OURAY - A divided Ouray City Council has approved on second reading an ordinance declaring a temporary moratorium on private clubs for the consumption of marijuana within the City of Ouray. The ordinance goes into effect on April 6.
Despite apparent lack of interest at the public level, with only one citizen – Dave Sullivan – appearing at a Monday, March 4 public hearing to voice his opposition to all manner of marijuana enterprises in Ouray, the moratorium issue sparked a contentious discussion among councilors.
Some asserted that the moratorium was misguided government overreach; others argued it was prudent to prevent potential marijuana enterprises from setting up shop before the state legislature has a chance to determine how best to manage all the provisions of Amendment 64. The new law, passed by Colorado voters in 2012, legalizes recreational marijuana use, cultivation and commercial sale within the state.
Many municipalities across Colorado have elected to enforce a moratorium on private marijuana clubs, thanks to a loophole in Amendment 64.
“Some communities have seen these private clubs open and are concerned about their operation with minimal oversight and management,” City Administrator Patrick Rondinelli noted in a memo in which he recommended council adopt the moratorium. “Once in place, these private clubs will not be subject to future regulations that may be imposed by the City and will operate as non‐conforming businesses.”
So far, no such private clubs for the consumption of marijuana exist in Ouray, but some councilors saw no reason to prohibit them from coming.
Reading from a prepared statement, Councilor Gary Hansen observed that the majority of Colorado voters, the majority of Ouray County voters, and indeed the majority of City of Ouray voters, approved Amendment 64.
“What we need to be doing as a city council is to generate regulations for marijuana businesses, not prop up destructive prohibition,” Hansen stated. “This is clearly the will of the majority of the voters of the City of Ouray. We have wasted time and resources creating this moratorium.”
Councilor John Ferguson concurred, stating that he had researched the vote of Ouray’s electorate regarding Amendment 64, and determined that the amendment passed by a solid majority of about three-fifths in both Precincts 1 and 2, which together encompass the east and west sides of Ouray and extend about five miles north into the county.
“I think the citizens of Ouray clearly do not have a problem with this amendment,” Ferguson said. “I agree we don’t need to be spending our time creating moratoriums. We should be directing staff to create regulations for what is inevitable (i.e. commercial enterprises selling marijuana products in Ouray).”
Councilor Michael Underwood argued the importance of giving city staff time to assimilate pending state regulations without having to worry about potentially nonconforming private clubs being grandfathered in. “In the interest of compromise, allowing the moratorium to exist and expire is not oppressive to an exceeding degree,” he said. “I want to caution council to not overreact, but also not to underact.”
Councilman Richard Kersen, meanwhile, described the specter of commercial marijuana businesses and private clubs on Main Street in Ouray as “ludicrous” and speculated that the majority of Ouray residents would side with him on this matter if it were put to a vote. (In 2010, the majority of Ouray’s electorate voted against permitting medical marijuana enterprises in Ouray).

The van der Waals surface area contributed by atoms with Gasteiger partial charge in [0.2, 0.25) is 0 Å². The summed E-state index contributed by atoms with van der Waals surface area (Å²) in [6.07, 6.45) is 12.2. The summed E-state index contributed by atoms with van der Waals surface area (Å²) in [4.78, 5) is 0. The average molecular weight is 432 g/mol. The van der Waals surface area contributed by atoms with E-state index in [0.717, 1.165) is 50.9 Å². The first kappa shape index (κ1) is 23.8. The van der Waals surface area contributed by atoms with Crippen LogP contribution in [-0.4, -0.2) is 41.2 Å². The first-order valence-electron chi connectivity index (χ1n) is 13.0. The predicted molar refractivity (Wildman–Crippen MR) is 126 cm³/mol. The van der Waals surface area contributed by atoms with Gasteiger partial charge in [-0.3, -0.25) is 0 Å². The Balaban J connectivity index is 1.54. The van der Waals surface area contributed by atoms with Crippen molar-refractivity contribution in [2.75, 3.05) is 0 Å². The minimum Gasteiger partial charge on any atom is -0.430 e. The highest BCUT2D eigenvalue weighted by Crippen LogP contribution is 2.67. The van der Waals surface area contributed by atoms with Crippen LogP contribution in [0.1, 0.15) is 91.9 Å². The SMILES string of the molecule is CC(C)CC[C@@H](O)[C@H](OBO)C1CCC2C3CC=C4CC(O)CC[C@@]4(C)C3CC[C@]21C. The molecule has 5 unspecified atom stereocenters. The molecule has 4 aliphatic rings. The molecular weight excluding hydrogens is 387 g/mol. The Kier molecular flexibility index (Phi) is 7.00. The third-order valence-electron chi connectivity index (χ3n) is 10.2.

“It’s hypocritical to say you can have a bar and liquor store on Main Street but not a marijuana store,” Ferguson retorted. “The tide has turned.”
The ordinance enacting a temporary moratorium on private marijuana clubs within the City of Ouray passed by a margin of 3-2 with Hansen and Ferguson opposed.
SHOULD NONPROFITS GET A BREAK?
Council voted 4-1 to deny a request from the Ouray County Historical Society to waive the $375 building permit fee for OCHS’s newly acquired Main Street annex in the Story Block building. Bolstering this request, OCHS president Kevin Chismire appeared before council, pointing out that the town and OCHS enjoy a close and symbiotic relationship, but this was not enough to sway the majority of council to waive the fee.
“From the pragmatic side, we have a consistent stream of requests for variances and free use of this and that, and we have to weigh what feels good versus what is practical,” Councilor Michael Underwood said.
In recent months, council has twice voted to waive user fees for local nonprofit groups to hold events in the Ouray Community Center. This was the first time, however, that a request had been made for a building permit fee to be waived.
In further discussion on the matter of whether to adopt a new fee waiver policy, council grappled with the fact that the Community Center is already heavily subsidized. According to City Administrator Patrick Rondinelli, the facility brings in between $15,000 and $20,000 per year in user fee revenues, but costs $91,000 to maintain.
Council generally agreed that it would be best to continue considering fee waiver requests on a case by case basis, but that representatives from the nonprofit entities requesting a fee waiver must appear in person before council to elucidate their request.
POOL IMPROVEMENT PRIORITIES DEFINED
The Hot Springs Pool Capital Improvement Committee has set forth several priorities for the general scope of improvements that should be undertaken at the Ouray Hot Springs Pool. As reported by council committee liaison Michael Underwood, priorities include a larger hot soaking area; more amenities for children – particularly a splash pad; a zero-depth entry area for small children and the infirm; and 50-meter lap lanes. The group is recommending that improvements be incorporated into the existing footprint, rather than starting from scratch with a whole new pool.